In papal encyclicals like “Laborem Exercens” (1981) and “Mater et Magistra” (1961), the church has lamented that in an urban industrial economy, those upon whom we depend for our food are often forgotten, and it has laid out principles for achieving justice for rural citizens. The vision of the encyclicals is for an economy tutored by a “hierarchy of values” (“Mater et Magistra,” No. 245) that considers the health of community and family life to be a substantive good, and one that considers sustainable treatment of the land to be an ethical imperative (“Laudato Si,” No. 12). “Mater et Magistra” tells us that small farms and businesses must be safeguarded and that co-operatives should be encouraged by tax policy, infrastructure and social services—favoring family farms, rather than tipping the hand toward the large corporations. This framework is rooted in the idea of a universal and inviolable human dignity, with working and living conditions that respect each person as a free, intelligent, creative and responsible being.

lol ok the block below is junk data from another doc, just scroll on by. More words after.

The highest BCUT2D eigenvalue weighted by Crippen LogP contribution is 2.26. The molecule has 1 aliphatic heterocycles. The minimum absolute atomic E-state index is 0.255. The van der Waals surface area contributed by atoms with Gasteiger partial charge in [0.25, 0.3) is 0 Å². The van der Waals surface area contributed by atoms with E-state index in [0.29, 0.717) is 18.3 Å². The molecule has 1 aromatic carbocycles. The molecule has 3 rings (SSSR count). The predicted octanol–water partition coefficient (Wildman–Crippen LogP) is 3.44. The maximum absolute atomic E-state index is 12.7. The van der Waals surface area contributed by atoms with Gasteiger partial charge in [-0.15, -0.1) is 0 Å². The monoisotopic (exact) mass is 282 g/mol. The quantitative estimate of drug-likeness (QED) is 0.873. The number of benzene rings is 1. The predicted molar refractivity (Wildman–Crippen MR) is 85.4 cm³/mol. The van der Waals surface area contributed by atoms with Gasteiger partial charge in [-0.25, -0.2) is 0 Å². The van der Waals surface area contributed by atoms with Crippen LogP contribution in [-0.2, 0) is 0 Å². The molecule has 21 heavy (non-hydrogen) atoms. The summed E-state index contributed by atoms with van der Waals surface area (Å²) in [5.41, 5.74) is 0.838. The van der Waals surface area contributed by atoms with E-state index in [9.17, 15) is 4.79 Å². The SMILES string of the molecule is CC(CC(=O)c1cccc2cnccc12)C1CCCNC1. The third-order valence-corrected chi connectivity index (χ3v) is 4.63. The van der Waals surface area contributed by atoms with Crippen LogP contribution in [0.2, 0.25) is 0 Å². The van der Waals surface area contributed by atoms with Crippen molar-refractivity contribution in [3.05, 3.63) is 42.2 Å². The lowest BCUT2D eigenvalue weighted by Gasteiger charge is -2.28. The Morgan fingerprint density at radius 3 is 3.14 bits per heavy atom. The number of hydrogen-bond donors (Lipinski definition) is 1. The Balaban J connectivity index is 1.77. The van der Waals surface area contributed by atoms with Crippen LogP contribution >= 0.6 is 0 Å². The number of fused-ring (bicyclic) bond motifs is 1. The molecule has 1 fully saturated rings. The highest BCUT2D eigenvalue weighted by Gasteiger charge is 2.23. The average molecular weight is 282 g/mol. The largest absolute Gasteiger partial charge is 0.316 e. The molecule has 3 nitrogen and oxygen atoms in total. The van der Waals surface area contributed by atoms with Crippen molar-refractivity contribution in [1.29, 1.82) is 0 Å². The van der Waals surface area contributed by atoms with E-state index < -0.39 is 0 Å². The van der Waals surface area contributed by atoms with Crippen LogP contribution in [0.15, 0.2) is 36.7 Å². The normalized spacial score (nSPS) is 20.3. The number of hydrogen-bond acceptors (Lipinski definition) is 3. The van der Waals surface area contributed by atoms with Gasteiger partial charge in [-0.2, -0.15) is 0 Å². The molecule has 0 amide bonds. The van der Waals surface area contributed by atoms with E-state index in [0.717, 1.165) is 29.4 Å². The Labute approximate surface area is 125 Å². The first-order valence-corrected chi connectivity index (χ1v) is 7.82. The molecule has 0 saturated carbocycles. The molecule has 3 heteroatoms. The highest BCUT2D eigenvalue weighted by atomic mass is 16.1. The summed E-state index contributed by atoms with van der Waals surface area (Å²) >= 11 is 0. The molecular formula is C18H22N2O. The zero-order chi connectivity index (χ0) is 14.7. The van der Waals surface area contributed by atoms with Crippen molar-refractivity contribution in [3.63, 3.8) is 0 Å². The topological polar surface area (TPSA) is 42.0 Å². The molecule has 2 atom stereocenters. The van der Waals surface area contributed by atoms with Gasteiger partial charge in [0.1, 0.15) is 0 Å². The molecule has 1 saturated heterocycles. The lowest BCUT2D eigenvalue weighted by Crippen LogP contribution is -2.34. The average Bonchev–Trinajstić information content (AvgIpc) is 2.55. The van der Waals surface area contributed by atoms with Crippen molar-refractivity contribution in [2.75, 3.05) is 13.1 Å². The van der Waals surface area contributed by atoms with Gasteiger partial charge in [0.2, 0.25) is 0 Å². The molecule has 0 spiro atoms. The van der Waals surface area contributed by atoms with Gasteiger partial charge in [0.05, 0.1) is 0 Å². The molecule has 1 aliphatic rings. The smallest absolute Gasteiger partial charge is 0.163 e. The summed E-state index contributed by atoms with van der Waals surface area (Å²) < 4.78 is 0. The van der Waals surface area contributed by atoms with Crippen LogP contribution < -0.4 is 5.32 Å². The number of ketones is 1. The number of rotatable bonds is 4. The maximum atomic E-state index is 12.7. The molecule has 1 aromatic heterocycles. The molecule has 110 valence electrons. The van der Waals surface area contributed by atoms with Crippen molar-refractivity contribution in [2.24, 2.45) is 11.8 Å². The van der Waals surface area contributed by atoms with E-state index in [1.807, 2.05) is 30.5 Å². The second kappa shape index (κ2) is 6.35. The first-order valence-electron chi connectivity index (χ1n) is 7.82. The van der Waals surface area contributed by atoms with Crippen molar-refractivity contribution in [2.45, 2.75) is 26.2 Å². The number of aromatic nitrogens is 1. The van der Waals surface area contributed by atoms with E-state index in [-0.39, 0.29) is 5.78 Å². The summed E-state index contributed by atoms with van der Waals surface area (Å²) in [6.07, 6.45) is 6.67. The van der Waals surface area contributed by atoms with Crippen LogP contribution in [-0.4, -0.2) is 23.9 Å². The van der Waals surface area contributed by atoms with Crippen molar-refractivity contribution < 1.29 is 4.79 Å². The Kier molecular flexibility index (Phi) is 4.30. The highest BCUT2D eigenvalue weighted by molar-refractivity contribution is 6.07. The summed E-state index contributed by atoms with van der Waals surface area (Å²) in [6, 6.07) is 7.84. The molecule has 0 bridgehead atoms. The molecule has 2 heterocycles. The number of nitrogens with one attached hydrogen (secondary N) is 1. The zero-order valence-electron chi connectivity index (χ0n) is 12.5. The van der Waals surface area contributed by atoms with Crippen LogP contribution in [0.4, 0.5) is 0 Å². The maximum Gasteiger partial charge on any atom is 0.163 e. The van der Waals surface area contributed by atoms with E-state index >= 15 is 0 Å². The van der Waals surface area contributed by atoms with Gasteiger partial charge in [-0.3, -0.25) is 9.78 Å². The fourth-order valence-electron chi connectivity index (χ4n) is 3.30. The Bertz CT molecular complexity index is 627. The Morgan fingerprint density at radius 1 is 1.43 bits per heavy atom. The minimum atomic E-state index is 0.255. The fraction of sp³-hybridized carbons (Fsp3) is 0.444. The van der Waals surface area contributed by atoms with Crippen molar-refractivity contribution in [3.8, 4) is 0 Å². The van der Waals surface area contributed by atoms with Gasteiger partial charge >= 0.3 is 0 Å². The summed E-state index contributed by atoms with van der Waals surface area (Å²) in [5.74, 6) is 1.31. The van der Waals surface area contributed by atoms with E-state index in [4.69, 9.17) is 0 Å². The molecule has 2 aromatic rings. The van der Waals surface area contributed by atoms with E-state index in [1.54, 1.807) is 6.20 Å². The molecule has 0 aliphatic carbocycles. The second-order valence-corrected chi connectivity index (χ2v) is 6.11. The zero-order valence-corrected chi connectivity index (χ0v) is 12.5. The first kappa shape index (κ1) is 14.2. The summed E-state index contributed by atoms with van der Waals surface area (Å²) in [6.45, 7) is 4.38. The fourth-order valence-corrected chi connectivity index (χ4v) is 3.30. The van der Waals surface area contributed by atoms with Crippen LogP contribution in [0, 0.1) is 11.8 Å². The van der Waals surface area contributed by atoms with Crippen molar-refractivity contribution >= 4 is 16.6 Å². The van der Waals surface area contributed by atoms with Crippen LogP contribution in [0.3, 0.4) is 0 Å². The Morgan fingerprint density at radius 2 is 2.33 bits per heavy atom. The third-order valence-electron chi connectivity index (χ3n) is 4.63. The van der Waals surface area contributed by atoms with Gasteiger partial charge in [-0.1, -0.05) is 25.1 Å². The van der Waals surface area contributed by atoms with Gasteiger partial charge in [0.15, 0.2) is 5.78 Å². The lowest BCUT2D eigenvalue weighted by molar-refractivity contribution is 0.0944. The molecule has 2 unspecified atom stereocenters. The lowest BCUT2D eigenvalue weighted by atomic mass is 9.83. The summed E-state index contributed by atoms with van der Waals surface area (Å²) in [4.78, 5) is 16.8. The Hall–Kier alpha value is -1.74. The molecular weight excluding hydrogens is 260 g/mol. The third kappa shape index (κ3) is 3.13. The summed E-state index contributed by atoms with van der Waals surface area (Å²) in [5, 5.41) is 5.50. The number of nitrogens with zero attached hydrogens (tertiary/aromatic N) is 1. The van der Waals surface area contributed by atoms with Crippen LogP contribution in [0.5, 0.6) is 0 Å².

But in “Laborem Exercens,” St. John Paul II also described a vicious pattern that begins with a lack of “appreciation on the part of society, to the point of making agricultural people feel that they are social outcasts,” which results in “their mass exodus from the countryside to the cities and unfortunately to still more dehumanizing living conditions” (No. 21).
Some rural citizens will indeed leave their families and communities in search of better job opportunities. But there will always be people living in the country, and there will always be people who need to work the land. Even if a decrease in their numbers is inevitable, we do not have to let the process be as destructive as it is now. To say that rural life must meet a natural death is to make peace with the idea of a perpetual underclass, populated by the impoverished farmers and migrant workers who feed us.